How does one resuscitate a reputation that the media has savaged?

You remember Ilario Pantano, don’t you?  Well, maybe not.   It’s been a long time now since the media savaged his reputation, selling him to Americans as a cold-blooded killer, a story that ran endlessly on newspaper front pages and in TV headlines.  Interestingly, the media was pretty quiet when the report came out clearing Pantano of those charges, which were nothing more than a smear by a disgruntled sergeant with a bone to pick against Pantano.  Aside from minimal statements to the effect that he was cleared (so minimal that I missed them entirely), the media has had no reports about the sergeant and his malevolent attack, not just on a man’s career, but on something much more valuable — his reputation.

Frankly, in terms of “sex selling” in the media, a story about this kind of personal attack, based on nothing more than malice and lies, is also.  Sadly for Pantano, it’s not sexy enough to convince the media that a wronged man deserved vindication as public as the attacks against him once were.

Please give a gift to Ilario Pantano this Christmas season by emailing to your friends and posting on your facebook and twitter accounts Arthur Herman’s reminder that, while Pantano was cleared as a matter of law, he is still a man whose (false) reputation precedes him, keeping him trapped in an endless nightmare:

Five years late, Ilario Pantano has been fully vindicated. Now where does he go to get his reputation back?

A dogged NCIS investigator has proven that Pantano, then a Marine lieutenant, should never have been put up on war-crimes charges back in 2004-5. But that doesn’t wipe away the endless smears thrown at him since.

Maybe the media and the bloggers hated him so much because he lived the classic American success story.

Born to a poor family in Hell’s Kitchen, Pantano showed the smarts to get a half-scholarship to the elite Horace Mann School — then put off college to join the Marines in the first Gulf War.

After that tour, he came back and worked nights to finish college, then landed a job at Goldman Sachs — until he re-enlisted shortly after 9/11.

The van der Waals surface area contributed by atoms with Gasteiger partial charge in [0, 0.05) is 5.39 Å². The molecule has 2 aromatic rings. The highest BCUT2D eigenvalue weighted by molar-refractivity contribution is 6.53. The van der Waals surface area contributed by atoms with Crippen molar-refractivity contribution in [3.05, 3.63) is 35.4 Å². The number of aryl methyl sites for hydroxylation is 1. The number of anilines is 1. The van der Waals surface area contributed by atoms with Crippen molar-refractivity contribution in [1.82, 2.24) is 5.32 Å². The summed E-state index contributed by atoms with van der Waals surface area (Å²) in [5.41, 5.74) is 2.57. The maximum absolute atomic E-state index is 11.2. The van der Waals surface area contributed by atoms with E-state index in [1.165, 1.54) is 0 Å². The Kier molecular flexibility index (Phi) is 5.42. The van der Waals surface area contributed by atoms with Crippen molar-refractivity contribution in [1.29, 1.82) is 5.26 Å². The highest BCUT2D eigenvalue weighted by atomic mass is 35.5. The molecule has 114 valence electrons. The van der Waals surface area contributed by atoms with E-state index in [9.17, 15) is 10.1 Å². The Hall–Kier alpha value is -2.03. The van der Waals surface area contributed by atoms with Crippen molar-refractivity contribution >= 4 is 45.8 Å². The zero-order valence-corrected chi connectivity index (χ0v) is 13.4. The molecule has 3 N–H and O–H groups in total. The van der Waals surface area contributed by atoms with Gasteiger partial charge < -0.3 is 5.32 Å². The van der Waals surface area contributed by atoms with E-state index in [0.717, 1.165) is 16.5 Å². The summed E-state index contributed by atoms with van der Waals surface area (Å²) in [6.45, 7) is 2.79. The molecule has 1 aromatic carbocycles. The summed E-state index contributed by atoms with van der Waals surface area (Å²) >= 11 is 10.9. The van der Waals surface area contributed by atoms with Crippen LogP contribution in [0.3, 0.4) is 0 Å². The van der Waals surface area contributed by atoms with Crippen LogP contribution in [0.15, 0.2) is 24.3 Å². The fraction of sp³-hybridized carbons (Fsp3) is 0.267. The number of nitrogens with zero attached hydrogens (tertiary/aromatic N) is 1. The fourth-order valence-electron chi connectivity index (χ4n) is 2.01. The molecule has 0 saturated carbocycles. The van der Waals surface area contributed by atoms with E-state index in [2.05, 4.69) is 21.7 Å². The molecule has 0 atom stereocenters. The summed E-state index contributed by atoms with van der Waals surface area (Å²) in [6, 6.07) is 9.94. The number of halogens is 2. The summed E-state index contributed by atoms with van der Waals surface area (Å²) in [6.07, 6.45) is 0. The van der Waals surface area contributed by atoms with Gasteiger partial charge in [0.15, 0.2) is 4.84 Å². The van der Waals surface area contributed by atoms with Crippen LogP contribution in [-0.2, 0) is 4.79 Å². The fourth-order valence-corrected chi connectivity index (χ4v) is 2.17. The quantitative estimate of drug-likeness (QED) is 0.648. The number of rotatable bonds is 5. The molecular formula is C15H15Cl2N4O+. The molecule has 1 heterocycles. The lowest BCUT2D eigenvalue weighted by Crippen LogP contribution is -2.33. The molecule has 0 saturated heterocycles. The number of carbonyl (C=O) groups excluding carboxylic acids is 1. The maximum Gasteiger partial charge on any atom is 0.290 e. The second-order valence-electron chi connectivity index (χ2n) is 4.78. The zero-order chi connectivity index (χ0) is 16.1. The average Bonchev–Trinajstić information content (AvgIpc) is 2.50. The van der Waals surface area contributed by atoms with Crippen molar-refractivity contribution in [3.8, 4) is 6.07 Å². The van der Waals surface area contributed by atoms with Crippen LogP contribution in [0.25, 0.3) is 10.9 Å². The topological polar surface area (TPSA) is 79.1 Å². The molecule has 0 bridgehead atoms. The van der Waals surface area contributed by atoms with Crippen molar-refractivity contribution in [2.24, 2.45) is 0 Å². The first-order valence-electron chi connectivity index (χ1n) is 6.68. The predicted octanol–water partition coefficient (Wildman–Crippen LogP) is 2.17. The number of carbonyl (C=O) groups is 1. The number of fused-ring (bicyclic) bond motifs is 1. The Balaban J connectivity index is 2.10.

In April 2004, 2nd Lt. Pantano was leading his squad in Iraq’s deadly Sunni Triangle when they stopped two Iraqis fleeing in a car from what turned out to be an insurgent ammo dump. Pantano ordered the pair to search their own vehicle to make sure it wasn’t booby-trapped. When they charged at him instead, he opened fire.

But one Marine, a disgruntled sergeant Pantano had disciplined more than once, claimed the two men had been kneeling and that Pantano shot them from behind. All other testimony contradicted him, yet that was the witness the Judge Advocate General’s investigating officer chose to believe when he charged Pantano with murder.

Since the witness kept changing his story and no evidence backed him up, the charges were dismissed in May 2005. But Pantano’s career as a Marine was over — and his nightmare was just beginning.

Read the rest here (and distribute it widely, please).

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  • Mellow Jihadi

    Ilario Pantano certainly faced a hellish character assassination after the incident. Good for the NCIS agent for clearing his name.

    One tiny quibble with this snippet: “After that tour, he came back and worked nights to finish college, then landed a job at Goldman Sachs — until he re-enlisted shortly after 9/11.”

    Mr. Pantano did not re-enlist, he was an officer. He accepted a commission. . .

  • Simplemind

    he wrote a book about it. I bought it on   I’m sure he’d appreciate the business. Its pretty well written first hand account. Makes a nice Christmas gift for someone thinking of going into the military.

  • Simplemind
  • suek